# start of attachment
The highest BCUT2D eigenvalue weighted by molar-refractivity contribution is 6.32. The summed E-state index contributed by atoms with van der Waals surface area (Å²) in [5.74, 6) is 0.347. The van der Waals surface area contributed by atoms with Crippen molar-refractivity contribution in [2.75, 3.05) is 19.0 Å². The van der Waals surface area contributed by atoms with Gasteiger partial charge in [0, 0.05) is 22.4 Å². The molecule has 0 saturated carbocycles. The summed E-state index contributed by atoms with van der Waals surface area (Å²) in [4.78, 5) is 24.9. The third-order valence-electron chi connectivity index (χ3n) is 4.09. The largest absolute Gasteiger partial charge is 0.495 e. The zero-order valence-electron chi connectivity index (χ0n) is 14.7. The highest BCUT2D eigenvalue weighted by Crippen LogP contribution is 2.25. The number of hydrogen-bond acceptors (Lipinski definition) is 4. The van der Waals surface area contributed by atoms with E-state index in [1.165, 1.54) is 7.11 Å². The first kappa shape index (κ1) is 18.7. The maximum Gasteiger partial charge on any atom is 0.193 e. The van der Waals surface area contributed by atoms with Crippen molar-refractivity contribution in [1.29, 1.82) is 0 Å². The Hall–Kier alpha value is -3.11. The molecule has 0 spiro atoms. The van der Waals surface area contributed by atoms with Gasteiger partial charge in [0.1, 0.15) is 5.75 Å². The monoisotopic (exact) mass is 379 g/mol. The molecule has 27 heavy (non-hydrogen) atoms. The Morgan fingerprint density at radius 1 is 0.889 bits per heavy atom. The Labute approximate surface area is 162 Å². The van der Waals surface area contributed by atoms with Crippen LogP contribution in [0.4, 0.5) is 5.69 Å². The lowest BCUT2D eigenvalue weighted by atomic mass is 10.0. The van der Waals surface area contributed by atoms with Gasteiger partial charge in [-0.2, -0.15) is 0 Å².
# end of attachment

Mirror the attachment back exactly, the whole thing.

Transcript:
The highest BCUT2D eigenvalue weighted by molar-refractivity contribution is 6.32. The summed E-state index contributed by atoms with van der Waals surface area (Å²) in [5.74, 6) is 0.347. The van der Waals surface area contributed by atoms with Crippen molar-refractivity contribution in [2.75, 3.05) is 19.0 Å². The van der Waals surface area contributed by atoms with Gasteiger partial charge in [0, 0.05) is 22.4 Å². The molecule has 0 saturated carbocycles. The summed E-state index contributed by atoms with van der Waals surface area (Å²) in [4.78, 5) is 24.9. The third-order valence-electron chi connectivity index (χ3n) is 4.09. The largest absolute Gasteiger partial charge is 0.495 e. The zero-order valence-electron chi connectivity index (χ0n) is 14.7. The highest BCUT2D eigenvalue weighted by Crippen LogP contribution is 2.25. The number of hydrogen-bond acceptors (Lipinski definition) is 4. The van der Waals surface area contributed by atoms with E-state index in [1.165, 1.54) is 7.11 Å². The first kappa shape index (κ1) is 18.7. The maximum Gasteiger partial charge on any atom is 0.193 e. The van der Waals surface area contributed by atoms with Crippen molar-refractivity contribution in [1.29, 1.82) is 0 Å². The Hall–Kier alpha value is -3.11. The molecule has 0 spiro atoms. The van der Waals surface area contributed by atoms with Gasteiger partial charge in [0.1, 0.15) is 5.75 Å². The monoisotopic (exact) mass is 379 g/mol. The molecule has 27 heavy (non-hydrogen) atoms. The Morgan fingerprint density at radius 1 is 0.889 bits per heavy atom. The Labute approximate surface area is 162 Å². The van der Waals surface area contributed by atoms with Crippen LogP contribution in [0.4, 0.5) is 5.69 Å². The lowest BCUT2D eigenvalue weighted by atomic mass is 10.0. The van der Waals surface area contributed by atoms with Gasteiger partial charge in [-0.2, -0.15) is 0 Å².